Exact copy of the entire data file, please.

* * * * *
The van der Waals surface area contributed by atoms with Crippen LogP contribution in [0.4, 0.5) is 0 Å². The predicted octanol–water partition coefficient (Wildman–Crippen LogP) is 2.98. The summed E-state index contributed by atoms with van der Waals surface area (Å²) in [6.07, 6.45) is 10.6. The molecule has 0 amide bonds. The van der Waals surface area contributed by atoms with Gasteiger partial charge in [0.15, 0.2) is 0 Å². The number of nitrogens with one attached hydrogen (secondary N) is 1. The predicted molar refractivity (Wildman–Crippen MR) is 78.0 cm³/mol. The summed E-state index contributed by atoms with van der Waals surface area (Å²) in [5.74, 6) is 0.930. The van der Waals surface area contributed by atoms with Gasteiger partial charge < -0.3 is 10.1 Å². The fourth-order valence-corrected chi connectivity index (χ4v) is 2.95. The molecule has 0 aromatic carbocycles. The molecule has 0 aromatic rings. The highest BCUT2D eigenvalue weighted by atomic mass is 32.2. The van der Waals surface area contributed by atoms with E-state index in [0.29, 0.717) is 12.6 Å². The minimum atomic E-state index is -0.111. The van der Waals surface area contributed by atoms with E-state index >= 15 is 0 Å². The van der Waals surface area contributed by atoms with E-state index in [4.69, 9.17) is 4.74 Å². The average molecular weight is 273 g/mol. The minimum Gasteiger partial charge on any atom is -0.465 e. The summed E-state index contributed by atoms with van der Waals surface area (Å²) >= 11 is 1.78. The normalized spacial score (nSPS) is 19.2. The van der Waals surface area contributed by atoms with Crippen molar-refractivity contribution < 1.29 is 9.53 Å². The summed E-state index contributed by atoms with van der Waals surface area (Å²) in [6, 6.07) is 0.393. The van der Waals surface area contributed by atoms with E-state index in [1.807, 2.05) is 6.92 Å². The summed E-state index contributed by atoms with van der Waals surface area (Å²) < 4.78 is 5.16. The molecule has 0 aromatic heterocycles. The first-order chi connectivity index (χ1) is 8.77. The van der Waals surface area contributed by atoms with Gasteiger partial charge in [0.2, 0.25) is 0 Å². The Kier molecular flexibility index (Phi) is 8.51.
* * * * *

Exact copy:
The van der Waals surface area contributed by atoms with Crippen LogP contribution in [0.4, 0.5) is 0 Å². The predicted octanol–water partition coefficient (Wildman–Crippen LogP) is 2.98. The summed E-state index contributed by atoms with van der Waals surface area (Å²) in [6.07, 6.45) is 10.6. The molecule has 0 amide bonds. The van der Waals surface area contributed by atoms with Gasteiger partial charge in [0.15, 0.2) is 0 Å². The number of nitrogens with one attached hydrogen (secondary N) is 1. The predicted molar refractivity (Wildman–Crippen MR) is 78.0 cm³/mol. The summed E-state index contributed by atoms with van der Waals surface area (Å²) in [5.74, 6) is 0.930. The van der Waals surface area contributed by atoms with Gasteiger partial charge < -0.3 is 10.1 Å². The fourth-order valence-corrected chi connectivity index (χ4v) is 2.95. The molecule has 0 aromatic carbocycles. The molecule has 0 aromatic rings. The highest BCUT2D eigenvalue weighted by atomic mass is 32.2. The van der Waals surface area contributed by atoms with E-state index in [0.29, 0.717) is 12.6 Å². The minimum atomic E-state index is -0.111. The van der Waals surface area contributed by atoms with E-state index >= 15 is 0 Å². The van der Waals surface area contributed by atoms with E-state index in [4.69, 9.17) is 4.74 Å². The average molecular weight is 273 g/mol. The minimum Gasteiger partial charge on any atom is -0.465 e. The summed E-state index contributed by atoms with van der Waals surface area (Å²) >= 11 is 1.78. The normalized spacial score (nSPS) is 19.2. The van der Waals surface area contributed by atoms with Crippen molar-refractivity contribution < 1.29 is 9.53 Å². The summed E-state index contributed by atoms with van der Waals surface area (Å²) in [6, 6.07) is 0.393. The van der Waals surface area contributed by atoms with E-state index in [1.807, 2.05) is 6.92 Å². The summed E-state index contributed by atoms with van der Waals surface area (Å²) < 4.78 is 5.16. The molecule has 0 aromatic heterocycles. The first-order chi connectivity index (χ1) is 8.77. The van der Waals surface area contributed by atoms with Gasteiger partial charge in [0.2, 0.25) is 0 Å². The Kier molecular flexibility index (Phi) is 8.51.